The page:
Yes, we were cold, but others were warm.
Now We Know What a Polar Vortex Is, but Do We?
If someone had told me a couple of weeks ago that “polar vortex” (also called a “polar low”) would become a household name, I would have thought they were crazy. But for a few days this past week, with its record-breaking deep freeze* over large swaths of the Midwest, Northeast and even parts of the South, the “polar vortex” was a main topic of conversation around town and topped many a headline and newscast. A Google search on “polar vortex” brought me 17 million hits. It was quite an event.
Now, as the polar vortex weakens and moves on toward Europe — and those of us who experienced the system thankfully look forward to balmier weather this weekend, if we are so lucky — let’s pause to look back on just how much the vortex torqued temperatures over our part of the globe.
Some Got It Cold, Some Got It Hot
The graphic below shows the global distribution of temperature anomalies (the temperature excursion from the average for that day and location) on January 7. Note the dark blue and purple colors blanketing the eastern half of the United States — it was cold.
But there’s another feature of this figure that has perhaps not been stressed enough. Note the green, yellow, and even red colors over Alaska, eastern Canada, and northern Europe. While many of us Americans were in a deep freeze, our neighbors to the north as well as in Europe were, at least figuratively, baking in the oven.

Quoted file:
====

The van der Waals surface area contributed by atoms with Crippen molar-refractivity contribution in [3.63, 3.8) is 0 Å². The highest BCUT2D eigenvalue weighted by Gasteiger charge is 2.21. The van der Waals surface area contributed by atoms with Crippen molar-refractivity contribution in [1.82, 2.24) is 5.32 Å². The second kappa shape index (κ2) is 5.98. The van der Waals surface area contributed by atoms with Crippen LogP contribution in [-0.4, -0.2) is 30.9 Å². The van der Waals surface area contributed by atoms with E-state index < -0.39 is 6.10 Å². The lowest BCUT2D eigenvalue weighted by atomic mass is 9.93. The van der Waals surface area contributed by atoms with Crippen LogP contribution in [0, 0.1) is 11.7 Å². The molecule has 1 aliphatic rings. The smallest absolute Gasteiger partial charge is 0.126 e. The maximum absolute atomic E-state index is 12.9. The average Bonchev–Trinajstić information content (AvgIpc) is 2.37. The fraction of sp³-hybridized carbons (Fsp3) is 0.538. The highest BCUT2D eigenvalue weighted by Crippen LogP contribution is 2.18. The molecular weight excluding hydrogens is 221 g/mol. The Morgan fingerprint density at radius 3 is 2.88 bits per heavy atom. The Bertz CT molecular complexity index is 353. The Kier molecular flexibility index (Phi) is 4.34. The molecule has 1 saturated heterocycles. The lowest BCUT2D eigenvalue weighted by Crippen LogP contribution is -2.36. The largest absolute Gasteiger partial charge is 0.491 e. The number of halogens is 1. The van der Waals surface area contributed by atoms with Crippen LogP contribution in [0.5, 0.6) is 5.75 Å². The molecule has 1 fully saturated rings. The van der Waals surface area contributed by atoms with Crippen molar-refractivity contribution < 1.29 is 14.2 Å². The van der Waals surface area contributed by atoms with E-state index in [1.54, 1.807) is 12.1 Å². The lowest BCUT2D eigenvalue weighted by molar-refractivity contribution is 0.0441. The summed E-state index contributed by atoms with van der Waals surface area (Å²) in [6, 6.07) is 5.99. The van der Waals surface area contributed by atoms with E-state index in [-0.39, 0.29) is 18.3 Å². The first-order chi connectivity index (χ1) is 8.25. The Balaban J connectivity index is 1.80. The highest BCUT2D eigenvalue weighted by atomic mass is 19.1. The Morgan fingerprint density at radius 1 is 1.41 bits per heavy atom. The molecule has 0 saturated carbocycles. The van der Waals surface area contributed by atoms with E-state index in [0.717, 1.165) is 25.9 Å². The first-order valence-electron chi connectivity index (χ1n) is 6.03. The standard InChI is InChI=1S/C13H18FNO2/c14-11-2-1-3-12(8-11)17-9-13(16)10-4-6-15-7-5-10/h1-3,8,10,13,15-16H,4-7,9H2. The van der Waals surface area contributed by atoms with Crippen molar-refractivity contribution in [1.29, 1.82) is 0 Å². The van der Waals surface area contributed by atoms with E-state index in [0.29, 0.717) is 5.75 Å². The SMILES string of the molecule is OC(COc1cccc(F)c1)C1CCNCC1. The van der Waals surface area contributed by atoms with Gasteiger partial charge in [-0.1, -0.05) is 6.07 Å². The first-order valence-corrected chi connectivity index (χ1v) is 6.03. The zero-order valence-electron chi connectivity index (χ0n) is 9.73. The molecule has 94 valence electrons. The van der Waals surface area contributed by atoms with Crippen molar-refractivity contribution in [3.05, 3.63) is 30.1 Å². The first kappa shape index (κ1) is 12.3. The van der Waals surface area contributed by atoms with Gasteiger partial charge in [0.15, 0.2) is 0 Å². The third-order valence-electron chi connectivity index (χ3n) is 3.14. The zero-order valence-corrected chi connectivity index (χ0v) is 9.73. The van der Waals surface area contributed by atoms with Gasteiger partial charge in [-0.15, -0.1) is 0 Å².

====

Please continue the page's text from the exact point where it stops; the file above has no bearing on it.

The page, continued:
This map of the temperature anomaly for January 7, 2014 shows colder (blue to black) than normal temperatures over much of the eastern United States. Also note the warmer-than-normal temperatures (red) over Alaska, northeastern Canada and Siberia. (Source: NOAA”s Earth System Research Laboratory)
It’s the Weather, Stupid
The weather this past week wasn’t just about cold temperatures; it was about cold temperatures in one place and warm ones in another.
Despite what some, like the Donald, Rush Limbaugh, and others have been saying, the event we experienced last week wasn’t a sign of global cooling. It was indicative of heat being redistributed. And that’s not unusual; it’s what the atmosphere does.
Much of the weather we experience — the rain and the cold, and the hot and the dry — is generated by the atmosphere acting as a heat engine, moving heat from the tropics to the polar regions. The polar vortex is simply an example of the atmosphere working very hard and fast at that redistribution thing. The good news, at least so far, is that this type of polar vortex excursion is not the norm. Some speculate that global warming will make them more common (see here, here and here, for example). Let’s hope t爱上海同城对对碰交友社区